find /path/to/texlive/2011/texmf-dist/doc/plain/ -type f -name '*.pdf' | sed 's@.*/\([^/][^/]*\)/[^/][^/]*\.pdf@\1@' | sort -u

which returns 14 results:

  • 1
    Exactly! 1720 is a bit too many for me to go through and figure out which are books and which are package documentation. I'm after the things that you can get via texdoc that you would never find if all you ever did was texdoc package. Sep 6, 2011 at 8:12
  • 1
    For some reason the sed command didn’t work on my Mac – not sure what the issue is (surely something to do with extended regex) but the following version did: sed 's@^.*/\([^/]*\)/[^/]*\.pdf$@\1@'. Sep 6, 2011 at 10:08
  • @Konrad: MacOS doesn't use GNU Sed, it's another version (with slightly different options and syntax).
    – raphink
    Sep 6, 2011 at 10:12
  • @Raphink True but I’m not aware of any syntax changes in the above expression. Specifically, \+ should normally work the same since both commands use the BRE dialect by default. Sep 6, 2011 at 10:18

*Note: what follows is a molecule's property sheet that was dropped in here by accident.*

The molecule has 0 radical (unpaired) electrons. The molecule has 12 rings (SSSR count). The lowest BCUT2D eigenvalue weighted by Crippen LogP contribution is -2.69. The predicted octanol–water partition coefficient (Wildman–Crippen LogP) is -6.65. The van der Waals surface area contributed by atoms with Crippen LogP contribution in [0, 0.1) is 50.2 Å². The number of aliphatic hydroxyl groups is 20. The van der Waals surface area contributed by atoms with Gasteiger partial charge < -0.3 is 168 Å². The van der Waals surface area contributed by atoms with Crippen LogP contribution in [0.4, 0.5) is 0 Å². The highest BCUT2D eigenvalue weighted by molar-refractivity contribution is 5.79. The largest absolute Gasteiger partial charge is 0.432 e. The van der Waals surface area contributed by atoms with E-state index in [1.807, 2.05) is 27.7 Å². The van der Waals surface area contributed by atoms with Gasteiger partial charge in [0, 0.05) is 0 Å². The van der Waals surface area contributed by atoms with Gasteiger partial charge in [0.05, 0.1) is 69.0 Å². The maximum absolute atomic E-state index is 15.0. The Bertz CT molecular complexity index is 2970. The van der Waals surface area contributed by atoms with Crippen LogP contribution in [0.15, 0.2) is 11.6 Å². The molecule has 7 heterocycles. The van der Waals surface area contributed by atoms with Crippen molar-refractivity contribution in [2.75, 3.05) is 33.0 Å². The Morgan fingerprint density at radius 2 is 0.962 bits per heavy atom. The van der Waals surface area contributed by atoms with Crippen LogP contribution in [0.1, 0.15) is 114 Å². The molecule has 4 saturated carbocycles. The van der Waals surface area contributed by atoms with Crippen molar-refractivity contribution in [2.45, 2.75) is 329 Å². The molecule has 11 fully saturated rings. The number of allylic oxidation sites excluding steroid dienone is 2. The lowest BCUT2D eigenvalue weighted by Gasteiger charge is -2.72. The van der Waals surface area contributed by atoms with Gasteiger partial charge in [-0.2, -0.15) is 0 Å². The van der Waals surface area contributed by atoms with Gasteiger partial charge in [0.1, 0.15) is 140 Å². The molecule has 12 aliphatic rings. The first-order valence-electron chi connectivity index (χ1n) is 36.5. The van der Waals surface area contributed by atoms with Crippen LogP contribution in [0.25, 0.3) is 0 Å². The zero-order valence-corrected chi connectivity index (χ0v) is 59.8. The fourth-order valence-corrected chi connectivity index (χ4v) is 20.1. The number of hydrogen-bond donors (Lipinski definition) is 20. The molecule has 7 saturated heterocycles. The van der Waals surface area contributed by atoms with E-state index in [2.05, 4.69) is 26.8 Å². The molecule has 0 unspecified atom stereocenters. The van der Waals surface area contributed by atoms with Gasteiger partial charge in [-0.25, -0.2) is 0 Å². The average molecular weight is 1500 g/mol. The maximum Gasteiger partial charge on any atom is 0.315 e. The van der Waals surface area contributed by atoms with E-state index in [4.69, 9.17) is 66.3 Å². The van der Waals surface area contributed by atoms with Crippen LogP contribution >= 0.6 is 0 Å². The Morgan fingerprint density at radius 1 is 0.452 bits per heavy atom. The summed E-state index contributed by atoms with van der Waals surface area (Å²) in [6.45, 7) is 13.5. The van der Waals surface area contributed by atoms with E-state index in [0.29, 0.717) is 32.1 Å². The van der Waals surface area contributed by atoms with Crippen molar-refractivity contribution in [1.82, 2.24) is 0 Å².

• The sed command should now work on both Mac and GNU/Linux. I converted Raphink's regular expression to POSIX BRE format (and dropped the unnecessary -e).
    – mvkorpel
    Jul 18, 2014 at 10:25

texdoc gentle gets you michael doob's "a gentle introduction to tex", which was the precursor to "tex starting from square 1" and still a good resource for learning about plain tex. in tex live; don't know about other distributions.

somewhat more obvious is texdoc metapost, "metapost, a user's manual"; although this is user documentation rather than a formal book, mp is a large enough system that the user's manual (it doesn't cover the program code itself) seems to fall within the subject category.

although it's not about tex itself, texdoc comprehensive, for "the comprehensive latex symbol list`, covers an area that's the subject of lots of questions, and might be the resource most frequently cited in answers.

in the tex family, though also not about tex itself, texdoc mf gets "metafont: the program".


In addition to the above answers, In TeXLive distribution the texdoc command line has a Perl/Tk-based GUI known as texdoctk for easy ac­cess to pack­age doc­u­men­ta­tion.